To get a higher paying job? Academic notoriety? Solving a specific problem? Saving the world?
These might happen, but no. The point of doing a PhD is learning to be a researcher. We’re not really students (except in the technical sense, where we enrol in an educational institution … and are called students) — we’re apprentice researchers*
OK, so yes, a thesis is often centred on solving a problem. But I found that focussing on my thesis as ‘the point of my PhD’ drove me a little mental. Because if it failed, then I failed. If I didn’t solve the problem in 3 (or slightly more) years then it was all over. Every molehill became a mountain. A mountain called ‘You-may-as-well-just-quit-now’.
But shifting to ‘apprentice researcher’ mode, things become a bit more manageable. If the goal is learning about research, then it’s pretty impossible to fail. Your project might not come out how you hoped. But you should. You should come out with all the skills and experience you need. And if the project doesn’t work you’ll have simply learned how to deal with that earlier in your career than others.
With that in mind, here are a few lessons I’m trying to focus on for the rest of my PhD…
Learn to recognise procrastination.
We all have times where we just can’t get things done. Instead of sitting at my computer being miserable, I get up and leave. See a movie, read a book, go for a surf. I figure I can get the same amount of work done taking the afternoon off as I can by checking Facebook for the 100th time. At least this way I don’t feel like I’ve been struggling all afternoon and can come back all refreshed and ready to go. (Disclaimer: there is a limit to how frequently you can do this and still be productive).
Learn when to say no. Here’s a hint – when you find yourself bursting into tears because there’s no milk in the fridge, it’s probably time to say no to that meeting or reading group you offered to run next week. Be extra-curricular in moderation.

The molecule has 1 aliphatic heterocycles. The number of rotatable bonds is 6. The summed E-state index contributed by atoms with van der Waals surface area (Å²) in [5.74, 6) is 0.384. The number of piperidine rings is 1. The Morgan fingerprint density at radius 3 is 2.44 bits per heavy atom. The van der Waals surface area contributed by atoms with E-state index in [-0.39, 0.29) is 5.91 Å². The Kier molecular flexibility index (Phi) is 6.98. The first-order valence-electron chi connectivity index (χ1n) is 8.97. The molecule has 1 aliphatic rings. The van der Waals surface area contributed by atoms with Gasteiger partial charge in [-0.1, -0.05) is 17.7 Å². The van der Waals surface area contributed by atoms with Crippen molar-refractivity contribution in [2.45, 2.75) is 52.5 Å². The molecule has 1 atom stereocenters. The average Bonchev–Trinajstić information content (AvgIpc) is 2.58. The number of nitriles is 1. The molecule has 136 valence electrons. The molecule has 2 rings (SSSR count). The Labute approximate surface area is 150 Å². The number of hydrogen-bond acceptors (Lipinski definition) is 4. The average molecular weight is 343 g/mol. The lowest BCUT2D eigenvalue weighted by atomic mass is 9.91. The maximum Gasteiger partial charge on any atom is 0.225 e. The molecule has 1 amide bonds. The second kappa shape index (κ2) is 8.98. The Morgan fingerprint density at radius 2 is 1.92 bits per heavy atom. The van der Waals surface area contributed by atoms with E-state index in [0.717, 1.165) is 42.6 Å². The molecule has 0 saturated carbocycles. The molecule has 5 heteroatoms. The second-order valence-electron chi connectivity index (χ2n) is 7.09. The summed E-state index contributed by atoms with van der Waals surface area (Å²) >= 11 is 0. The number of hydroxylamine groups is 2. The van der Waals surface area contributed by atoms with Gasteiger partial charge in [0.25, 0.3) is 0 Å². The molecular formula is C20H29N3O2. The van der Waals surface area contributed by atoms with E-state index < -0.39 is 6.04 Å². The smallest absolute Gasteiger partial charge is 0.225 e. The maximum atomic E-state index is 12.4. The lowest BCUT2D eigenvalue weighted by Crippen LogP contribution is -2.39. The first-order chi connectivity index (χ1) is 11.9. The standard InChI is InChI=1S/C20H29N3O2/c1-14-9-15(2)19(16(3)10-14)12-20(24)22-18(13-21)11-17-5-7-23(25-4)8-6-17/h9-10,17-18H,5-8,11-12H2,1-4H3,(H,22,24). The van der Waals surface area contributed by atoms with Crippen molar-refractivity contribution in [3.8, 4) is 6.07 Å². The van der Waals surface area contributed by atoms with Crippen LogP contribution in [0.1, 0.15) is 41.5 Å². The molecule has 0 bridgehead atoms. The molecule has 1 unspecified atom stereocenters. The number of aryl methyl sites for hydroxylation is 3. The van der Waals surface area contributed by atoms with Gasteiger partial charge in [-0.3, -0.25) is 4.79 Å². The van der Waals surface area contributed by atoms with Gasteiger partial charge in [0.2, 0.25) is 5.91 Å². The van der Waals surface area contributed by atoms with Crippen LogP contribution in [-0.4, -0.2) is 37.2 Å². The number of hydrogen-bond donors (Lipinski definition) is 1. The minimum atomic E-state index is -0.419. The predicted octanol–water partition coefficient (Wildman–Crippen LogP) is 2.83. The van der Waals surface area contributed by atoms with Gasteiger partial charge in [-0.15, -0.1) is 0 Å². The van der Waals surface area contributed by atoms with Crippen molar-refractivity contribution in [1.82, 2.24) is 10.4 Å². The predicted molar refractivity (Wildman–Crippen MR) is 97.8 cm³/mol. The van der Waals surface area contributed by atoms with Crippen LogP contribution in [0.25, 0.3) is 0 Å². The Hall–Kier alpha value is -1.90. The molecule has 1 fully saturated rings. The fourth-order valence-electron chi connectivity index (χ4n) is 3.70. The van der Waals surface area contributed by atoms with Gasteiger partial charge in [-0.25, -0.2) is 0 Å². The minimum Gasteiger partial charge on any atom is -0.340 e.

Learn to explore. Your project is very focussed and specialised but your way of thinking doesn’t have to be. Go to seminars that are just on the edge of your field. Read papers that are only loosely connected to your work. After you’ve finished your thesis you’ll need to be able to come up with creative new projects to work on, so it helps to broaden your scope.
All this exploring means you’ll have to learn to let things go. Streamlining is brutal but necessary, both for a good-looking thesis and your own sanity. But keep all your darling, tangent ideas in a folder. They’ll come in handy for later projects or papers.
Learn the oboe. Or origami. Or extreme ironing. Whatever floats your boat. Just have a hobby. Have something you love just as much as doing your research. Like these guys.
Learn what works for you. A PhD should be part of your life, not an obstacle to having one. It took me a while to figure out that crazy-long hours are actually not compulsory. And also that they weren’t particularly productive. So now I try to work well for six hours instead of wasting ten. Figure out the how to get things done in the hours that suit you. Bad habits set now will probably haunt you for the rest of your career.
So, that’s my little ‘PhD skills to-do list’ (except maybe the bit about the oboe). What’s on yours?
The Thesis Whisperer blog and e-book has awesome tips on time management and productivity in general (best $3.99 I ever spent). Same goes for Get a Life, PhD blog. Conservation Bytes recently laid out the top 5 skills for grad students here, as does Next Scientist here.*This post was inspired by recent coffee-break chats and conference discussions with fellow QAECO
studentsapprentices about the nature of the PhD program. Special thanks to Inka Veltheim for the ‘apprentice researcher’ gem.